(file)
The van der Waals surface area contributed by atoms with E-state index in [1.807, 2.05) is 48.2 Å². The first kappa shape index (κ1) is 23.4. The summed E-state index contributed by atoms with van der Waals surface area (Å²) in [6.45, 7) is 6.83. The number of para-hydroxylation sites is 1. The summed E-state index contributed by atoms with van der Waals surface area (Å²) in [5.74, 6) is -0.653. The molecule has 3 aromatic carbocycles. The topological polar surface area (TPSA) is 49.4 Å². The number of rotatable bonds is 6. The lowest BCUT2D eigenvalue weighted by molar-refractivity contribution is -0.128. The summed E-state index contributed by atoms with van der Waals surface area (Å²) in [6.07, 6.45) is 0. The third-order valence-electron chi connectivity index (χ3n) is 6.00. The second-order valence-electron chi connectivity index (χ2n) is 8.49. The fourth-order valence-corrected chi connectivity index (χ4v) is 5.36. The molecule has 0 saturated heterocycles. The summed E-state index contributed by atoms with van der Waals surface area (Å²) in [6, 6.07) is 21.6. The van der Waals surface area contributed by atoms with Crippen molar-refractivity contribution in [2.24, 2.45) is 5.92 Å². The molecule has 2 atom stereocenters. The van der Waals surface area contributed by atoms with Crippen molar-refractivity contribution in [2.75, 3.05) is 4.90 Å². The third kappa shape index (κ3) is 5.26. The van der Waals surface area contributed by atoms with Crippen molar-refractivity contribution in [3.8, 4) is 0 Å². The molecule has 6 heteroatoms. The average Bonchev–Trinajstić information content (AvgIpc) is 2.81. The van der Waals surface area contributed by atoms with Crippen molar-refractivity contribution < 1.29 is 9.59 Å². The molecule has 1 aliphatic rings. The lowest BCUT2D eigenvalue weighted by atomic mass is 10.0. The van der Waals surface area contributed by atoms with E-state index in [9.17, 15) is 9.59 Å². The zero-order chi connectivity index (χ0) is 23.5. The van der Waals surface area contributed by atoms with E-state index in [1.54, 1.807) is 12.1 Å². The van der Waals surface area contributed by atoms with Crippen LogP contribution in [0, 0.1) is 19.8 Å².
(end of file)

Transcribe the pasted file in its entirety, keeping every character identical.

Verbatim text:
The van der Waals surface area contributed by atoms with E-state index in [1.807, 2.05) is 48.2 Å². The first kappa shape index (κ1) is 23.4. The summed E-state index contributed by atoms with van der Waals surface area (Å²) in [6.45, 7) is 6.83. The number of para-hydroxylation sites is 1. The summed E-state index contributed by atoms with van der Waals surface area (Å²) in [5.74, 6) is -0.653. The molecule has 3 aromatic carbocycles. The topological polar surface area (TPSA) is 49.4 Å². The number of rotatable bonds is 6. The lowest BCUT2D eigenvalue weighted by molar-refractivity contribution is -0.128. The summed E-state index contributed by atoms with van der Waals surface area (Å²) in [6.07, 6.45) is 0. The third-order valence-electron chi connectivity index (χ3n) is 6.00. The second-order valence-electron chi connectivity index (χ2n) is 8.49. The fourth-order valence-corrected chi connectivity index (χ4v) is 5.36. The molecule has 0 saturated heterocycles. The summed E-state index contributed by atoms with van der Waals surface area (Å²) in [6, 6.07) is 21.6. The van der Waals surface area contributed by atoms with Crippen molar-refractivity contribution in [2.24, 2.45) is 5.92 Å². The molecule has 2 atom stereocenters. The van der Waals surface area contributed by atoms with Crippen molar-refractivity contribution in [2.75, 3.05) is 4.90 Å². The third kappa shape index (κ3) is 5.26. The van der Waals surface area contributed by atoms with Crippen molar-refractivity contribution in [3.8, 4) is 0 Å². The molecule has 6 heteroatoms. The average Bonchev–Trinajstić information content (AvgIpc) is 2.81. The van der Waals surface area contributed by atoms with Crippen molar-refractivity contribution < 1.29 is 9.59 Å². The molecule has 1 aliphatic rings. The lowest BCUT2D eigenvalue weighted by atomic mass is 10.0. The van der Waals surface area contributed by atoms with E-state index in [9.17, 15) is 9.59 Å². The zero-order chi connectivity index (χ0) is 23.5. The van der Waals surface area contributed by atoms with E-state index in [1.54, 1.807) is 12.1 Å². The van der Waals surface area contributed by atoms with Crippen LogP contribution in [0, 0.1) is 19.8 Å².